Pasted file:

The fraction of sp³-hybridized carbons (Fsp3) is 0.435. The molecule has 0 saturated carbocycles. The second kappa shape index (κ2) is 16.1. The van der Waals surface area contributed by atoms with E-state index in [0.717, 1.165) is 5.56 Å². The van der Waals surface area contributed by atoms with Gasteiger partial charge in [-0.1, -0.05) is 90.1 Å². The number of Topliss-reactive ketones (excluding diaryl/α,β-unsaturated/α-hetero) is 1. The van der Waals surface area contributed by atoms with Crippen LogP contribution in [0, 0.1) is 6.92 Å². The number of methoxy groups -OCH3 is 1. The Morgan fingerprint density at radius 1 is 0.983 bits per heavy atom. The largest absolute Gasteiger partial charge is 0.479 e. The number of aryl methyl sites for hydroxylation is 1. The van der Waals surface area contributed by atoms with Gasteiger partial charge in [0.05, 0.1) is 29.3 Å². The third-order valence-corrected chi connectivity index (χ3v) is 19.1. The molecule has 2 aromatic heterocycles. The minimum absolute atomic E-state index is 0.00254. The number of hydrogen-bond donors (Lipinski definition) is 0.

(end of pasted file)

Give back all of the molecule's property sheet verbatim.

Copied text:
The fraction of sp³-hybridized carbons (Fsp3) is 0.435. The molecule has 0 saturated carbocycles. The second kappa shape index (κ2) is 16.1. The van der Waals surface area contributed by atoms with E-state index in [0.717, 1.165) is 5.56 Å². The van der Waals surface area contributed by atoms with Gasteiger partial charge in [-0.1, -0.05) is 90.1 Å². The number of Topliss-reactive ketones (excluding diaryl/α,β-unsaturated/α-hetero) is 1. The van der Waals surface area contributed by atoms with Crippen LogP contribution in [0, 0.1) is 6.92 Å². The number of methoxy groups -OCH3 is 1. The Morgan fingerprint density at radius 1 is 0.983 bits per heavy atom. The largest absolute Gasteiger partial charge is 0.479 e. The number of aryl methyl sites for hydroxylation is 1. The van der Waals surface area contributed by atoms with Gasteiger partial charge in [0.05, 0.1) is 29.3 Å². The third-order valence-corrected chi connectivity index (χ3v) is 19.1. The molecule has 2 aromatic heterocycles. The minimum absolute atomic E-state index is 0.00254. The number of hydrogen-bond donors (Lipinski definition) is 0.